Minister of Interior Farhat Rajhi Independent
Minister of Justice Lazhar Karoui Chebbi Independent
Minister of Religious Affairs Laroussi Mizouri Independent
Minister of Regional and Local Development Ahmed Najib Chebbi PDP
Minister of Education Taïeb Baccouche Independent
Minister of Higher Education and Scientific Research Ahmed Brahim Ettajdid
Minister of Health Habiba Zéhi Ben Romdhane Independent
Minister of Commerce and Tourism Mehdi Houas Independent
Minister of Social Affairs Mohamed Ennaceur Independent
Minister of Agriculture and Environment Mokhtar Jallali Independent
Minister of Planning and International Cooperation Mohamed Nouri Jouini Independent
Minister of Industry and Technology Afif Chelbi Independent
Minister of Justice Jalloul Ayed Independent
Minister of Culture Azedine Beschaouch Independent
Minister of Women's Affairs Lilia Labidi Independent
Minister of Transport and Equipment Yassine Brahim Independent
Minister of Training and Employment Saïd Aïdi Independent
Minister of Youth and Sports Mohamed Aloulou Independent
Minister in charge of Economic and Social Reforms and Coordination with the Ministries concerned Elyès Jouini Independent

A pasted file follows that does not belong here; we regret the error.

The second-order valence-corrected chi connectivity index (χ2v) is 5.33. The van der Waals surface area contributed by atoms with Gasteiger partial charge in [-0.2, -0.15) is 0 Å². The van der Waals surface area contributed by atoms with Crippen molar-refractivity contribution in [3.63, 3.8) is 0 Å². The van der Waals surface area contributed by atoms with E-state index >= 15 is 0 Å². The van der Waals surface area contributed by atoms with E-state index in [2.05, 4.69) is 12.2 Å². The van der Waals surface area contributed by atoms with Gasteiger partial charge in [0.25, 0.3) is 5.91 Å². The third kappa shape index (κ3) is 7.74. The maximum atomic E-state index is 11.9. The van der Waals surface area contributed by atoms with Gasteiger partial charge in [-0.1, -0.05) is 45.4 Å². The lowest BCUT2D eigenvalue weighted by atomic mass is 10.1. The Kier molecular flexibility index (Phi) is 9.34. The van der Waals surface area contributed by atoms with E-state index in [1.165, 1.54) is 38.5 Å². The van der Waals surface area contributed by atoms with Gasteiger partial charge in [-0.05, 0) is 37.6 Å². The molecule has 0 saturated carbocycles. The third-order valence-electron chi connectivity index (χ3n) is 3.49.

Secretary of State for Foreign Affairs Radhouane Nouisser Independent
Secretary of State for Regional and Local Development Néjib Karafi Independent
Secretary of State for Higher Education Faouzia Charfi Independent
Secretary of State for Health Refâat Chaâbouni RCD
Secretary of State for Health Lamine Moulahi Independent
Secretary of State for Planning and International Cooperation Abdelhamid Triki RCD
Secretary of State for Communication Technologies Sami Zaoui Independent
Secretary of State in charge of State Domains Ahmed Adhoum Independent
Secretary of State for Tourism Slim Chaker Independent
Secretary of State for Agriculture and Environment Salem Hamdi Independent